Now it's calmer. [I] wake up, check the headlines, check my email, have a cup of chai. Nurse my kid (I have a 16-month-old daughter), play with her, hang out with her at breakfast. It's not as glamorous as people think. You're meeting with your editors and colleagues, you're coming up with stories, you're making phone calls and interviewing people and just checking in with your sources to ask, ‘What's out there? What are we missing?’ Days that we go to the White House… are the moments where you're like, ‘Oh it’s President Biden speaking,’ and ‘Oh, he's late, and I just want to get out of here.’ But then you have to have those other moments. I remember my husband was with me for an event where Biden was speaking, and my husband was like, ‘Wow, the president is speaking!’ and I was like, ‘Oh, yeah!’ So it's really important in this industry to keep checking yourself like that. 

The days I go to the White House are a little bit more exciting because typically the president has at least one event. You gather for his speech, you try to shout a question … I've had moments where there are press conferences and a lot of pressure on you when you're asking questions on behalf of the entire press corps. It can be a bit of a mundane exercise, but it's an important moment to keep holding government officials accountable, even if they're not giving you much or they're just reverting to talking points. You are questioning them before the public, on behalf of the public, in the interest of transparency and accountability. And you go through the various day-to-day movements at the White House and you put together your stories. Some days, it's driven by what's in the news … and other days you're working on something you thought of that's a little more [stepped] back. Hopefully it makes people think and you've brought something new to the table. Those are the ones that I think you feel more proud of, that you'll remember at the end of the day.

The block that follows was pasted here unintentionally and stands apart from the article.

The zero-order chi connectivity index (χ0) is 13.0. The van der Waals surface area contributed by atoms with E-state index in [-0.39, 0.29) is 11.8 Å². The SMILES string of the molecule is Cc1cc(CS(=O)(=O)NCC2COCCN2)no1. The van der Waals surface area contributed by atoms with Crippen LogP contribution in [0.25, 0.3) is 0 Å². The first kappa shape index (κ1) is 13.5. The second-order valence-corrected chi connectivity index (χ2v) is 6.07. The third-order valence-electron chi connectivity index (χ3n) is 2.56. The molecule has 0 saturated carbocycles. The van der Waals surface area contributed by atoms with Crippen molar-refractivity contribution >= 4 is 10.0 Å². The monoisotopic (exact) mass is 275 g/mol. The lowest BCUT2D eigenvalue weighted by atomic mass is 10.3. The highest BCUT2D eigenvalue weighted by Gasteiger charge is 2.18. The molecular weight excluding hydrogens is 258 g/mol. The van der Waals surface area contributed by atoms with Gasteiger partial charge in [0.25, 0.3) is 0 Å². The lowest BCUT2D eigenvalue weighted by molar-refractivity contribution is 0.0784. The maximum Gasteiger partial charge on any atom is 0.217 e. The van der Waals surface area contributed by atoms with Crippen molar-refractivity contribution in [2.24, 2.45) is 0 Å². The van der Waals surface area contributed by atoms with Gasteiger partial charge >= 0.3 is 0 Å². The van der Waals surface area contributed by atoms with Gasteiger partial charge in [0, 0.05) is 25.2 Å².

Shahjehan: What are some of the most important skills that a good journalist should have in your experience?

Sabrina: Writing, writing, writing. No matter how much changes about our industry — it does not matter if AI is eventually going to start writing some of our stories for us, which some news outlets are experimenting with — I think everyone needs to know how to write. You can tell stories visually, and you can [even] do TikToks (which we even do here at the Wall Street Journal), but someone has to write a script.

I've done TikToks about President Biden's trip to Ukraine, or about the new Situation Room remodel that they just completed. There's always a script, no matter where you are, no matter what format it is. When you're podcasting, especially if it's journalism, there's a script, or [else] there are some questions you've thought of that you've come up with. There's a narrative that you're trying to put forward. Fundamentally, no matter what changes in this industry, you should always work on your writing. There will be some technical jobs that don't require it, but the majority of jobs require experience in writing. Good writing will always help you stand out.

@wallstreetjournal

Reporter and mom Sabrina Siddiqui opens her notebook from a historic trip to a war zone that carries special meaning—and logistics. 📷: AP, Valerie Plesch for WSJ, Justine Redman #ukraine #biden #whitehouse #motherhood #womenempowerment #maternity #pumping #workingmom #journalist #wsj #wallstreetjournal #thewallstreetjournal

♬ original sound - The Wall Street Journal

I think everyone should now be willing to experiment with platforms and not be afraid to embrace some of this change. I felt really old doing a TikTok for the Wall Street Journal. I'm 37, but in the TikTok era, I'm a dinosaur. I was a Facebook, Instagram, Twitter–generation reporter. And now I'm being put in front of TikTok.